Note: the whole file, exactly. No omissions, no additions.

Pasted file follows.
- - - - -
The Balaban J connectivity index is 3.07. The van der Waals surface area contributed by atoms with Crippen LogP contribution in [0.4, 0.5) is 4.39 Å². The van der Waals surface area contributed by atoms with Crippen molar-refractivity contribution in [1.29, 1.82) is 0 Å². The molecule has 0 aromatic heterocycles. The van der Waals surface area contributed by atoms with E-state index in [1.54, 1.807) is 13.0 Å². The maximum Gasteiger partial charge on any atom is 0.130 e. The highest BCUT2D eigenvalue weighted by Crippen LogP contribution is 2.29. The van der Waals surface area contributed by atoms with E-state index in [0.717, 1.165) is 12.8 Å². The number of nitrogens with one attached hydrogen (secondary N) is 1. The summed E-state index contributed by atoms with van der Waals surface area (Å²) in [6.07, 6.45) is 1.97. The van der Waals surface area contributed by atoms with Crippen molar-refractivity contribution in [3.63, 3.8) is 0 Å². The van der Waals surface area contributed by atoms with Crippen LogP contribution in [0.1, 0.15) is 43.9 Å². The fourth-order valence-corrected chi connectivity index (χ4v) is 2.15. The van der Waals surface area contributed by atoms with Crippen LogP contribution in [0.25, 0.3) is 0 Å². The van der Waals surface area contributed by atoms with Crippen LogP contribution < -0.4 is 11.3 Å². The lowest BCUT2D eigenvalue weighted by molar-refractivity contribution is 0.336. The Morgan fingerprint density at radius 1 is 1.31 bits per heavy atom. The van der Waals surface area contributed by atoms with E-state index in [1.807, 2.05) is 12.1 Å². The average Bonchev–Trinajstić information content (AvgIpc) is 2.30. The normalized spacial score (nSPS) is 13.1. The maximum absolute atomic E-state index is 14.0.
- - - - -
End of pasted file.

The Balaban J connectivity index is 3.07. The van der Waals surface area contributed by atoms with Crippen LogP contribution in [0.4, 0.5) is 4.39 Å². The van der Waals surface area contributed by atoms with Crippen molar-refractivity contribution in [1.29, 1.82) is 0 Å². The molecule has 0 aromatic heterocycles. The van der Waals surface area contributed by atoms with E-state index in [1.54, 1.807) is 13.0 Å². The maximum Gasteiger partial charge on any atom is 0.130 e. The highest BCUT2D eigenvalue weighted by Crippen LogP contribution is 2.29. The van der Waals surface area contributed by atoms with E-state index in [0.717, 1.165) is 12.8 Å². The number of nitrogens with one attached hydrogen (secondary N) is 1. The summed E-state index contributed by atoms with van der Waals surface area (Å²) in [6.07, 6.45) is 1.97. The van der Waals surface area contributed by atoms with Crippen molar-refractivity contribution in [3.63, 3.8) is 0 Å². The van der Waals surface area contributed by atoms with Crippen LogP contribution in [0.1, 0.15) is 43.9 Å². The fourth-order valence-corrected chi connectivity index (χ4v) is 2.15. The van der Waals surface area contributed by atoms with Crippen LogP contribution in [0.25, 0.3) is 0 Å². The van der Waals surface area contributed by atoms with Crippen LogP contribution < -0.4 is 11.3 Å². The lowest BCUT2D eigenvalue weighted by molar-refractivity contribution is 0.336. The Morgan fingerprint density at radius 1 is 1.31 bits per heavy atom. The van der Waals surface area contributed by atoms with E-state index in [1.807, 2.05) is 12.1 Å². The average Bonchev–Trinajstić information content (AvgIpc) is 2.30. The normalized spacial score (nSPS) is 13.1. The maximum absolute atomic E-state index is 14.0.